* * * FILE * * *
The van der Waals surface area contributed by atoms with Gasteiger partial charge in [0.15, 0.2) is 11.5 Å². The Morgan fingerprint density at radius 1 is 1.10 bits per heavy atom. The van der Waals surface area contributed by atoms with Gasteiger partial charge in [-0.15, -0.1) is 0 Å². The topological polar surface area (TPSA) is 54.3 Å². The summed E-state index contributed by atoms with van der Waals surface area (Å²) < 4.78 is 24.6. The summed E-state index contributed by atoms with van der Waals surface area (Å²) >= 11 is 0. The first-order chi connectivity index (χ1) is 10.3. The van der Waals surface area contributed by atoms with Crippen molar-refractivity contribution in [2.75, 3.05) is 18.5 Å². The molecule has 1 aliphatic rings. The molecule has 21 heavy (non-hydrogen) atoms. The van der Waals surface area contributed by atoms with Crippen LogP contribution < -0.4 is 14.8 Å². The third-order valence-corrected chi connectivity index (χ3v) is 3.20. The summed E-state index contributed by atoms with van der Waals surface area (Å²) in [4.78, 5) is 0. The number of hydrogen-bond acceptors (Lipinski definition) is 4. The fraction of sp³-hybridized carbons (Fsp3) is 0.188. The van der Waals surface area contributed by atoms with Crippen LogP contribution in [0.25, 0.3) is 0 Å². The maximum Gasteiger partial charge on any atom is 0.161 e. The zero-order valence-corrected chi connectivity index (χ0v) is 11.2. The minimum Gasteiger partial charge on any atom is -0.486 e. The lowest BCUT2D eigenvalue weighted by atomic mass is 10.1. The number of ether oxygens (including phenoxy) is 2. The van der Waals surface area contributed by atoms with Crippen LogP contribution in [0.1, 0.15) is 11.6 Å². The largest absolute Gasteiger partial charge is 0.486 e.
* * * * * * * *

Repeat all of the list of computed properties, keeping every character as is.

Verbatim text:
The van der Waals surface area contributed by atoms with Gasteiger partial charge in [0.15, 0.2) is 11.5 Å². The Morgan fingerprint density at radius 1 is 1.10 bits per heavy atom. The van der Waals surface area contributed by atoms with Gasteiger partial charge in [-0.15, -0.1) is 0 Å². The topological polar surface area (TPSA) is 54.3 Å². The summed E-state index contributed by atoms with van der Waals surface area (Å²) < 4.78 is 24.6. The summed E-state index contributed by atoms with van der Waals surface area (Å²) >= 11 is 0. The first-order chi connectivity index (χ1) is 10.3. The van der Waals surface area contributed by atoms with Crippen molar-refractivity contribution in [2.75, 3.05) is 18.5 Å². The molecule has 1 aliphatic rings. The molecule has 21 heavy (non-hydrogen) atoms. The van der Waals surface area contributed by atoms with Crippen LogP contribution < -0.4 is 14.8 Å². The third-order valence-corrected chi connectivity index (χ3v) is 3.20. The summed E-state index contributed by atoms with van der Waals surface area (Å²) in [4.78, 5) is 0. The number of hydrogen-bond acceptors (Lipinski definition) is 4. The fraction of sp³-hybridized carbons (Fsp3) is 0.188. The van der Waals surface area contributed by atoms with Crippen LogP contribution in [0.25, 0.3) is 0 Å². The maximum Gasteiger partial charge on any atom is 0.161 e. The zero-order valence-corrected chi connectivity index (χ0v) is 11.2. The minimum Gasteiger partial charge on any atom is -0.486 e. The lowest BCUT2D eigenvalue weighted by atomic mass is 10.1. The number of ether oxygens (including phenoxy) is 2. The van der Waals surface area contributed by atoms with Crippen LogP contribution in [0.1, 0.15) is 11.6 Å². The largest absolute Gasteiger partial charge is 0.486 e.